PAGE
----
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John T

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John T last won the day on March 19 2015

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Information

  • DECA Holder
    No
  • Beekeeping Experience
    Hobby Beekeeper

Location

  • Location
    Marlborough

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  1. Tomorrow night (tues) on TV2 7.35pm, Junior MasterChef Australia features bees and honey. Thought some of you might be interested, no worries if not.
  2. Thanks for your replies. Good point Trevor, I will have a look to see if it used to have a ball bearing. Perhaps I could just drop in a new one? Thanks ChrisM, that is an option we could do faillng the ball bearing replacement. Thanks Sailabee, I'll find out these stronger types of plastic.
  3. Our bee club's aging manual four frame extractor is in need of repairs. In particular, the cup pivot at the bottom of the extractor that holds the spindle that holds the basket for honey frames is worn out (no photo, sorry, but I hope you know what I'm talking about). We are considering putting in a nylon pivot, that has a ball bearing at the base - pic as below. The spindle sits on top of the ball bearing. Has anyone installed this nylon pivot in their extractor and did it work? Reason for asking is that the existing pivot has to be cut out and this is irreversib
  4. I just did a search on "mated queens" on TM and found this. https://www.trademe.co.nz/a/search?search_string=mated queens&user_region=100&bof=CZm4m2WK Good luck.
  5. Yesterday I got a text saying there was a swarm, could I catch it? I thought that was a bit early, but a photo was provided so it wasn't anything else. This was an easy swarm - it was at ground level. Shook the main bulk off a branch, and scooped up the rest from the ground. Took the swarm out to the country side to join my one other hive - fortunately I had a couple of boxes of undrawn frames.
  6. Do long, hot, dry summers lead to an increase in varroa mite numbers come late summer time?
  7. I found an interesting frame today...
  8. It's to keep the meat cool. Especially pigs, as they go off quickly in warm conditions. However, I agree that bull bars aren't a suitable place to put carcasses on, in terms of public display. (I hunt after deer, but haven't been out for some time. I would never display carcasses on the outside of my car like that.)
  9. @john berry Perhaps you could send a sample of the beeswax to a lab (and I don't know who) for testing as to what's in the wax?
  10. Here's what I've done, to evenly space out nine frames, using a batten. Initially I was going to do this every time i worked on the hive, but realised it was easier to mark out the spaces on the edge of the box with a marking pen.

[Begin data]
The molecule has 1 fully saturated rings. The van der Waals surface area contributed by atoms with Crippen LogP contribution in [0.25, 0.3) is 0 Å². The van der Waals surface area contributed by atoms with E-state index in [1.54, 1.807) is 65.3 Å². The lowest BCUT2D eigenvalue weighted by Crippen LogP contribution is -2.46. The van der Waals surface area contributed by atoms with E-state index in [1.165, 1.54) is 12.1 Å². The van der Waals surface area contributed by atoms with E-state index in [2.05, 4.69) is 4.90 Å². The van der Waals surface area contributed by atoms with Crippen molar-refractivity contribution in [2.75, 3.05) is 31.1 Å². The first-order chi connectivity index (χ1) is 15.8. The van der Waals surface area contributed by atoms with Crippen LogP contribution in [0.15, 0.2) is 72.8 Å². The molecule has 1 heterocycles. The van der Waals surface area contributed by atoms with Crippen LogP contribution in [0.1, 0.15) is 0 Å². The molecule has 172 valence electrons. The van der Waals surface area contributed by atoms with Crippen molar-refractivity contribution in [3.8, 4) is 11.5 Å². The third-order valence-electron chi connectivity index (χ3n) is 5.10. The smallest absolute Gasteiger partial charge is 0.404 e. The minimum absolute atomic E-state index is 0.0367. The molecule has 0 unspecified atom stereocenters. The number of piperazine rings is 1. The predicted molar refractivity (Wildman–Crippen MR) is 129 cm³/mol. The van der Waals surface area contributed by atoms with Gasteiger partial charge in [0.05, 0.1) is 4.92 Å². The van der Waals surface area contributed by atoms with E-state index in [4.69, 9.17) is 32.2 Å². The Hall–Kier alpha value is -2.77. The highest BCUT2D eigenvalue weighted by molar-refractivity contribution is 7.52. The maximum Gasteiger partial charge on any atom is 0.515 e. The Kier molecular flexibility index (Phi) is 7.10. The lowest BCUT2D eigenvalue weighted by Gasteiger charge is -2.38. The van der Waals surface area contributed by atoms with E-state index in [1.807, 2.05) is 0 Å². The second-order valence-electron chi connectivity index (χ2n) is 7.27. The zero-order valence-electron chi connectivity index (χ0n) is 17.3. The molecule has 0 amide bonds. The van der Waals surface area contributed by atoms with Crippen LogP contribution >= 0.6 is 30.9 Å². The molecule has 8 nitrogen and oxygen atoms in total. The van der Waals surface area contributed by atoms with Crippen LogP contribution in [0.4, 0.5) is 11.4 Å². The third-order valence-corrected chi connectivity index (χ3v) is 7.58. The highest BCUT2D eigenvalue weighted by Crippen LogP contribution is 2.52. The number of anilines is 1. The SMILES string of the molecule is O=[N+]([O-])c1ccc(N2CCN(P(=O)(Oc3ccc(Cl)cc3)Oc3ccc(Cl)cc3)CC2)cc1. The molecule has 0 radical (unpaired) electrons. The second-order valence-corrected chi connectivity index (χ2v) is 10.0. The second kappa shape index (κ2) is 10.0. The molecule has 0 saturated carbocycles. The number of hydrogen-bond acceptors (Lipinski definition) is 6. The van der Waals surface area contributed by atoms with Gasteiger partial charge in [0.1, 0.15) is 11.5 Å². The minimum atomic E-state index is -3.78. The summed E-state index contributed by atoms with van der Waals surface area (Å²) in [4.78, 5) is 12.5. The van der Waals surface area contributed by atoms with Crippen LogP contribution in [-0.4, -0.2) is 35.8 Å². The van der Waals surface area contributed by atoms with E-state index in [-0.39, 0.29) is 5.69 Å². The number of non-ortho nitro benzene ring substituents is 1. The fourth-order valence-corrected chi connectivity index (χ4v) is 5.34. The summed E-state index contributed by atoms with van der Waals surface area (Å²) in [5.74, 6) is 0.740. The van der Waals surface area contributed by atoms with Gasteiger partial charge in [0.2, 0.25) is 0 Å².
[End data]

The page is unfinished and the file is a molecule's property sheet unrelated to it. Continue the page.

11. Great, thanks @Trevor Gillbanks Sorry I haven't seen the second vid.
  12. Hi @Trevor Gillbanks I enjoy watching your vids but I missed this one. Nice one. However, a suggestion if I may - have you thought of putting the wax cappings into a muslin bag before putting it into the melter? That way you don't have to scoop out the dross, and there'd be less dross that's in the bucket. Prior to removing the bag you can hang it up part way in the melter to drain off any wax from the bag.
  13. Thanks Yesbut, it worked. Here's a couple of pics. Thanks @CHCHPaul and @ChrisM, have advised the new owner. I have heard about swarms occuring during January just past, and I was surprised to see swarm cells in my hives as well. I think perhaps summer arrived late.
  14. Last evening I was surprised to get a text to say there's a swarm in a tree in a reserve/playground. It was a few minutes drive away so went for a look. It was a small swarm, about 3-4 frames worth. Being a small swarm I didn't bother putting on the beesuit. I shook them into a container and gave it to a hobby beek. What I didn't expect was an audience, including children. I gave them a bit of a talk about bees and swarms etc, so that was good. I guess because I wasn't wearing a suit that gave them the confidence to walk up close to the container for a close look at the bees - I ma
  15. A friend sent me this link: “The world’s honey bees are facing an unprecedented crisis. Since the 1940s, the number of honey bee hives in the United States has dropped from 6 million to 2.5 million. A combination of colony-killing mites, viral pathogens, and possibly pesticides is largely to blame. Now, researchers are tapping an unusual ally in the fight to bring the bees back: a bacterium that lives solely in their guts. By genetically modifying the bacterium to trick the mite or a virus to destroy some of its own DNA, scientists have improved bee survival in the lab—and killed m
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